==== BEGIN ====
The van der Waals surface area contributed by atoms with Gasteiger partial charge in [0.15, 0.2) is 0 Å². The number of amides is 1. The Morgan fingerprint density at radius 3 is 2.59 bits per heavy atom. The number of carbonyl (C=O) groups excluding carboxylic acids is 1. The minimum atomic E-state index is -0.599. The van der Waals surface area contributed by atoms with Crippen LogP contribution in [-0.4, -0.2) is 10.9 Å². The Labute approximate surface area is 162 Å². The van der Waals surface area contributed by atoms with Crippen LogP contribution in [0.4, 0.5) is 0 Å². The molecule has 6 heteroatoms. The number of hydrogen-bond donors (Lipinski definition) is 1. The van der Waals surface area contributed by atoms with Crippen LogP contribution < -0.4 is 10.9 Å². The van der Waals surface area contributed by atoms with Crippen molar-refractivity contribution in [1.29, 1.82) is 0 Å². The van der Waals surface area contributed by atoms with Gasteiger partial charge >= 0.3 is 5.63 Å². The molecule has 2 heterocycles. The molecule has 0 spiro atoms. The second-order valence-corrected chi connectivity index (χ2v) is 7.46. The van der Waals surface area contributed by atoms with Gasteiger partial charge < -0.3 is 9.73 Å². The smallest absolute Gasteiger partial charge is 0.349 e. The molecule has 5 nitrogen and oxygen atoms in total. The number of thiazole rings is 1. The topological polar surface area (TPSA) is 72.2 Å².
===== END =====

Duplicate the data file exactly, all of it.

The van der Waals surface area contributed by atoms with Gasteiger partial charge in [0.15, 0.2) is 0 Å². The number of amides is 1. The Morgan fingerprint density at radius 3 is 2.59 bits per heavy atom. The number of carbonyl (C=O) groups excluding carboxylic acids is 1. The minimum atomic E-state index is -0.599. The van der Waals surface area contributed by atoms with Crippen LogP contribution in [-0.4, -0.2) is 10.9 Å². The Labute approximate surface area is 162 Å². The van der Waals surface area contributed by atoms with Crippen LogP contribution in [0.4, 0.5) is 0 Å². The molecule has 6 heteroatoms. The number of hydrogen-bond donors (Lipinski definition) is 1. The van der Waals surface area contributed by atoms with Crippen LogP contribution < -0.4 is 10.9 Å². The van der Waals surface area contributed by atoms with Crippen molar-refractivity contribution in [1.29, 1.82) is 0 Å². The van der Waals surface area contributed by atoms with Gasteiger partial charge >= 0.3 is 5.63 Å². The molecule has 2 heterocycles. The molecule has 0 spiro atoms. The second-order valence-corrected chi connectivity index (χ2v) is 7.46. The van der Waals surface area contributed by atoms with Gasteiger partial charge < -0.3 is 9.73 Å². The smallest absolute Gasteiger partial charge is 0.349 e. The molecule has 5 nitrogen and oxygen atoms in total. The number of thiazole rings is 1. The topological polar surface area (TPSA) is 72.2 Å².